We all learn in different ways. I tell my students that some people need to learn the words, some need to listen to the music, some need to watch the video, and some need the diagrams to help them learn the piece. Any or all of these can help them remember what to play.

You could ask them what they would write or draw to help them remember the piece. This in itself can help them remember it because it makes them think about what’s being played. The diagram is just a way to jog your memory when you first learn it. It’s not meant to give you all the information. Once you learn the piece, you don’t need it any more.

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Joy O., Alabama

Two thoughts:

  1. I usually start the first lesson with five steps of sound and a chord. We do lots of the Foundation Session and only a little piano, and I try to prep them that this pattern isn’t what they should expect of all their lessons: “Later we’ll do a little talking and lots of piano, but today we’ll do lots of talking and a little piano”.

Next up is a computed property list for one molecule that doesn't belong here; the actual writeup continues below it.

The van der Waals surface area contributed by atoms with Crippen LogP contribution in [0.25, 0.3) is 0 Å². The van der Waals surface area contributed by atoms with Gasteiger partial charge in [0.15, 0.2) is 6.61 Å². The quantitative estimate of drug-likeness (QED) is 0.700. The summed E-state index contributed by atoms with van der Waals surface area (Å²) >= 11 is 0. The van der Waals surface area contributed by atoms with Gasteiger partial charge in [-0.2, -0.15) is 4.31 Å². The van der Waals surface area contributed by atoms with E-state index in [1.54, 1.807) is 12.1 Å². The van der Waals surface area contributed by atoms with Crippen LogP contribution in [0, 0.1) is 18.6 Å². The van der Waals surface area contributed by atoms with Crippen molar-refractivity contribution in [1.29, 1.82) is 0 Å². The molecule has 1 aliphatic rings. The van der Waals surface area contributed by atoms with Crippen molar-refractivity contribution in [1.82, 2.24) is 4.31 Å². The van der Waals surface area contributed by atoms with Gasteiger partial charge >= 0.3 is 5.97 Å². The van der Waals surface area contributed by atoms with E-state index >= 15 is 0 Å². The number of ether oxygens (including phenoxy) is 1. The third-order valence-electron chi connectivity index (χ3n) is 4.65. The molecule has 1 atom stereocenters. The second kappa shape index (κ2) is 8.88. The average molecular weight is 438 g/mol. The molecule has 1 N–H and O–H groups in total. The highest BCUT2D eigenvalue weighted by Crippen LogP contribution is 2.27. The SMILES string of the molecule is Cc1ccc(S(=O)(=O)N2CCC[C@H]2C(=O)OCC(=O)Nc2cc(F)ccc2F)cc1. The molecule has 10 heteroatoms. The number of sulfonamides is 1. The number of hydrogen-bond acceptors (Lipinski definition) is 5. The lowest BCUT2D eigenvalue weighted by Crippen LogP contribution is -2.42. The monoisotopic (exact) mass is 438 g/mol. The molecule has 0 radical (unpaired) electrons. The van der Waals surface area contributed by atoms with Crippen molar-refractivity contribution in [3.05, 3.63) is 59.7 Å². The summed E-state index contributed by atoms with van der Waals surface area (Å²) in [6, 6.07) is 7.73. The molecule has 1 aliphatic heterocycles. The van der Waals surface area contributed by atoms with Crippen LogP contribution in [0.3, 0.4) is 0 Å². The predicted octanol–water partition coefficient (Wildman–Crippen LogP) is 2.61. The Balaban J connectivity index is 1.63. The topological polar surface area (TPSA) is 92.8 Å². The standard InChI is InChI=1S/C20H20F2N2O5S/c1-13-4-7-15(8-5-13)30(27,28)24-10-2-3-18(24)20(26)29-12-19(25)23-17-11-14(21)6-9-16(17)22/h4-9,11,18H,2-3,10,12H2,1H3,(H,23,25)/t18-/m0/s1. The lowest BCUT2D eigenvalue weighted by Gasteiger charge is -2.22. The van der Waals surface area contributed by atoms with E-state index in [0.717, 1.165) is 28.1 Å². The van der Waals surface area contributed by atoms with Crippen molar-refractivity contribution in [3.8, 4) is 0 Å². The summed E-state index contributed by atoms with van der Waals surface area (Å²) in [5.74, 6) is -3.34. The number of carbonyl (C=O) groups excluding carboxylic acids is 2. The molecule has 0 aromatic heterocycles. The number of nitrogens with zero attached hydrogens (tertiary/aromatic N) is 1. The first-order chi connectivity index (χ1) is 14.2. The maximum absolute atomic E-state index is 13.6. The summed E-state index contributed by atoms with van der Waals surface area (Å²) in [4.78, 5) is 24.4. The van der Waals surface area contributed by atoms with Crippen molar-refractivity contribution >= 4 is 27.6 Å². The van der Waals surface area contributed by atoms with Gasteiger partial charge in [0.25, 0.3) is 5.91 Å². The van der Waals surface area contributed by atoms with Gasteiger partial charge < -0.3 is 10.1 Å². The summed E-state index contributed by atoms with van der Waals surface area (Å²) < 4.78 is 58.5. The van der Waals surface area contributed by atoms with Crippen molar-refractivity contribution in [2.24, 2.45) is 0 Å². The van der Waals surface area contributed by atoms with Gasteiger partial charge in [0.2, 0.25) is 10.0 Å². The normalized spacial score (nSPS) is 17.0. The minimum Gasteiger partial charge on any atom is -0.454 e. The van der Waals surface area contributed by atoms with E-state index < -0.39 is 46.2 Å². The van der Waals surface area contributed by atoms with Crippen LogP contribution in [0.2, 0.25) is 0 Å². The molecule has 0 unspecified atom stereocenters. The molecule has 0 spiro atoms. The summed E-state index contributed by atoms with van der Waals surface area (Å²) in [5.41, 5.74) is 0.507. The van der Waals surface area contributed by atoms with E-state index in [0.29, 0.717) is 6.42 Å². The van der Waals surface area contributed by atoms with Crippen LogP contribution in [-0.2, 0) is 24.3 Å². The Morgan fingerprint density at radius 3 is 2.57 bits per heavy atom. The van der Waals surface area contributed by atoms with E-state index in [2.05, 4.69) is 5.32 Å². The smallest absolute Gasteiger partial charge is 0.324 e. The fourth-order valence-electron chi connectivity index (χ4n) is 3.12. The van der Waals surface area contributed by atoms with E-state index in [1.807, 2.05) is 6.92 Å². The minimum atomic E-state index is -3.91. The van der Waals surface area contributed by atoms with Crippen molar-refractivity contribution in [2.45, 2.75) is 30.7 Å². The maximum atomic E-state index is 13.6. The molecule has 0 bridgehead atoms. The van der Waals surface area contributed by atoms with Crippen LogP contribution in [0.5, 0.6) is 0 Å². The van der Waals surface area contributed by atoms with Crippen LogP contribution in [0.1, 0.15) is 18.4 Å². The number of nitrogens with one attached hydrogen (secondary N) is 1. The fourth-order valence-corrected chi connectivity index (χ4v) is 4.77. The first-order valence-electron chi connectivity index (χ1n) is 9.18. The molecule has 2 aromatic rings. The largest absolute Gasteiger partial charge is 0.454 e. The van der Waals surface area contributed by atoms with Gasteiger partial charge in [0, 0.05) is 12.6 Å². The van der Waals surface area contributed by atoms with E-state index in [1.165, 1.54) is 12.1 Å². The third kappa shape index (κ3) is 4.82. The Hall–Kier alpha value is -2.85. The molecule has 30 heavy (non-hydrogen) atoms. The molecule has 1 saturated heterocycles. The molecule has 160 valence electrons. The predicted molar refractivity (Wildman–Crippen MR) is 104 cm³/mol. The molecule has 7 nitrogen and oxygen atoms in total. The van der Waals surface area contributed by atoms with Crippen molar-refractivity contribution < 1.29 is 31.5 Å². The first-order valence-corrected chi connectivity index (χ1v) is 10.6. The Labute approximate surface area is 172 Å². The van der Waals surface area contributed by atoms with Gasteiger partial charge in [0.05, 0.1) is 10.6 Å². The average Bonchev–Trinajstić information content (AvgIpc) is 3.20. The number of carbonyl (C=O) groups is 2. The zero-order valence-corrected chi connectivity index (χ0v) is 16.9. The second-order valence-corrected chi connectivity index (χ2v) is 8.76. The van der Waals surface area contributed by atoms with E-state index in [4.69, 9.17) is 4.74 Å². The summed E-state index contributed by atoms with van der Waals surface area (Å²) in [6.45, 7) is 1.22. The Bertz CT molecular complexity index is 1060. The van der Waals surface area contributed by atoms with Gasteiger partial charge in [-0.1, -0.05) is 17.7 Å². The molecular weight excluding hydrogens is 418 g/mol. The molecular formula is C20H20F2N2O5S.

2. I introduced Dreams by patterns and at the keyboard without showing the diagram or drawing reference to it. I make sure they have a decent grasp of the sentences, in both hands, before referring to the page. I also make a point that they are not reading the song off the page but just using it for reference. I point out that the LH is not there at all, and that the lack of LH diagram is by design. I make a bit of a big deal out of “learning a new way of learning”.

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Laurie Richards, Nebraska

I never start Dreams in the first lesson for total beginners. I think it’s even more important with adult beginners not to dive in so quickly. That way they have some time to get their fingers working before trying a song. I can’t say enough about how important the Foundation Session is if you want to establish a strong, successful student base.